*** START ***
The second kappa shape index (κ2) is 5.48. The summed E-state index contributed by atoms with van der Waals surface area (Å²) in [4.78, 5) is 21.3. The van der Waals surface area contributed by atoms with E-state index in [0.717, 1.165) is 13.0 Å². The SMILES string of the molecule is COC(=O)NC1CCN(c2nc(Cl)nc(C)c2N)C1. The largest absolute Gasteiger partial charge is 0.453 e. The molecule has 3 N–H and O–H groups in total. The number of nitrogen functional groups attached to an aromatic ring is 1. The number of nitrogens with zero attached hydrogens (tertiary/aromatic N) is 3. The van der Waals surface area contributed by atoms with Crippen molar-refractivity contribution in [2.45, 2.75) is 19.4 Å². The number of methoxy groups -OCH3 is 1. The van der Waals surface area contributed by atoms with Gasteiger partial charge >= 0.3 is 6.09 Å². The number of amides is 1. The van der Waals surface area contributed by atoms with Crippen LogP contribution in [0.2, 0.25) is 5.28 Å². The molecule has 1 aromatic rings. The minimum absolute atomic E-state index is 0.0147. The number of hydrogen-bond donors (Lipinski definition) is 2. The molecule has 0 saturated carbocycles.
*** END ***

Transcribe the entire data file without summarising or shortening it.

The second kappa shape index (κ2) is 5.48. The summed E-state index contributed by atoms with van der Waals surface area (Å²) in [4.78, 5) is 21.3. The van der Waals surface area contributed by atoms with E-state index in [0.717, 1.165) is 13.0 Å². The SMILES string of the molecule is COC(=O)NC1CCN(c2nc(Cl)nc(C)c2N)C1. The largest absolute Gasteiger partial charge is 0.453 e. The molecule has 3 N–H and O–H groups in total. The number of nitrogen functional groups attached to an aromatic ring is 1. The number of nitrogens with zero attached hydrogens (tertiary/aromatic N) is 3. The van der Waals surface area contributed by atoms with Crippen molar-refractivity contribution in [2.45, 2.75) is 19.4 Å². The number of methoxy groups -OCH3 is 1. The van der Waals surface area contributed by atoms with Gasteiger partial charge >= 0.3 is 6.09 Å². The number of amides is 1. The van der Waals surface area contributed by atoms with Crippen LogP contribution in [0.2, 0.25) is 5.28 Å². The molecule has 1 aromatic rings. The minimum absolute atomic E-state index is 0.0147. The number of hydrogen-bond donors (Lipinski definition) is 2. The molecule has 0 saturated carbocycles.